I have been writing my column for 10 years and I have received many emails from readers. Here are a few interesting comments, the edited substance of which I would like to share with all of you.
One reader writes that he noticed black spots on his parent's roof. A contractor opined that the spots are mold and the question is whether mold can cause harm if untreated.
My answer: If you have a mold problem, you will want to eliminate it. Often this means tearing out the wall board or other impacted host material.
While a little mold doesn't tend to cause a problem for most people, a lot of mold is problematic and might render necessary the destruction of the host material. In other words, you may have to remove the roofing material or other host material in order to eliminate the mold problem.
While a small amount of mold may only require a brief application of diluted bleach, a mold infestation problem requires expert care. Keep in mind that mold restoration specialists may not always be licensed, which means that you need to be very careful in the selection of the company that will abate your mold problem.
Finally, mold often means there is an excess moisture problem. If the root moisture problem is left uncured, the mold may resurface even after the affected material has been removed.
The second letter concerns the issue of "neighbor flooding neighbor" -- which is hardly a neighborly thing to do.
The reader advises that her neighbors changed the grade of their property so as to allow all of the neighbor's runoff to drain onto the reader's property. The reader installed a drainage system, but it was overwhelmed by the quantity of runoff.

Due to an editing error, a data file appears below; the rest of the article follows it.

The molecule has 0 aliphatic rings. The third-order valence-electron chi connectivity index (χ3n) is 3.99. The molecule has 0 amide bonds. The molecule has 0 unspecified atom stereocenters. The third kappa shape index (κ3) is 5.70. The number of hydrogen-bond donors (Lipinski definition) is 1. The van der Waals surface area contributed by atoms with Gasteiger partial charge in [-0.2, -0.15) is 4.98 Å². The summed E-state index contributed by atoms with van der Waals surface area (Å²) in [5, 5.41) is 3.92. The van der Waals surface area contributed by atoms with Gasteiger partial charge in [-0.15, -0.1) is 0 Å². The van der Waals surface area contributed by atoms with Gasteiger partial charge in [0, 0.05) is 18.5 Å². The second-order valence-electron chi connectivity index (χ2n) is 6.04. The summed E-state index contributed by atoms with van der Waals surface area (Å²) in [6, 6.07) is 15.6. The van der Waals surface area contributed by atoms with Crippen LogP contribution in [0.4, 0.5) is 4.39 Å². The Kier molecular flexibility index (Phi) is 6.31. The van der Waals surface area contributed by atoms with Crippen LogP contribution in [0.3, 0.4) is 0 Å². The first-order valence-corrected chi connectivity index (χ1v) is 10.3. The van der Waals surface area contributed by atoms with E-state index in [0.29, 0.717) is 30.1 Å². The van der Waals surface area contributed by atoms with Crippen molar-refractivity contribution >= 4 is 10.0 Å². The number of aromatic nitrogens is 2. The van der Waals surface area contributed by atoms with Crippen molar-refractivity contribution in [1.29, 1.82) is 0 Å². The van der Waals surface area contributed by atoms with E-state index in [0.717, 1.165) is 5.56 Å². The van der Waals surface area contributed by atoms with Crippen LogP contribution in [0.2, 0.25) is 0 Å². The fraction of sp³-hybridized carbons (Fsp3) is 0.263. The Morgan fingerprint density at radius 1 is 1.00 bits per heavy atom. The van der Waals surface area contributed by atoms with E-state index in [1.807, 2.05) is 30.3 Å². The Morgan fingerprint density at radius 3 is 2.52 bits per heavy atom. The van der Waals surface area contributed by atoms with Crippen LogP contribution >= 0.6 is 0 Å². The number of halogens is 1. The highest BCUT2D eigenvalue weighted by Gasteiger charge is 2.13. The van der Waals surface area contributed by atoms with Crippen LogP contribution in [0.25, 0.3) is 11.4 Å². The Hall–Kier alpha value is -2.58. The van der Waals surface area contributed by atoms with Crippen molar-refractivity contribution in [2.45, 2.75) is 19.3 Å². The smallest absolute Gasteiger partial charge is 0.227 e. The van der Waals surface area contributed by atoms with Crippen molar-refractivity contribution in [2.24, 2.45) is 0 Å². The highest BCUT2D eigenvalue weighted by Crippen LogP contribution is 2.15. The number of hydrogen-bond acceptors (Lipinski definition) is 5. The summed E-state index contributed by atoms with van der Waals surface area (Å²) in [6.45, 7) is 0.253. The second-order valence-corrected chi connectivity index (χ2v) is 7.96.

Now, the reader is considering litigation.
My answer: Good for you, reader! Nobody should use a downgradient property as their own stormwater catch basin. Unless, that is, they have purchased an easement that expressly allows for this to occur.
These cases can be difficult and may require the use of expert engineers who can explain to the court how this problem unfolded -- as well as what the cure might be. But if you are being flooded out by your neighbor and your neighbor will not help in resolving the problem, you may have no choice but to seek out a local lawyer.
The final letter concerns neighborhood noise. This reader complains that a local, very young, resident has an annoying habit of driving around with his radio blasting. In the readers opinion, the police should do their job and take care of this local nuisance.
My answer: I agree 100 percent. If a local teenager is violating a noise ordinance or a disorderly person ordinance, clearly the first recourse should be to try to get the police involved.
However, a lot of times the police refuse to become involved. This can drive people crazy and sometimes there is nothing else they can do but go to court.
Court should be the very last resort. But if the police will not or cannot help, sometimes, there is simply nothing else that is legal that can be done to resolve the festering problem.
Thank you for your letters and please keep on writing.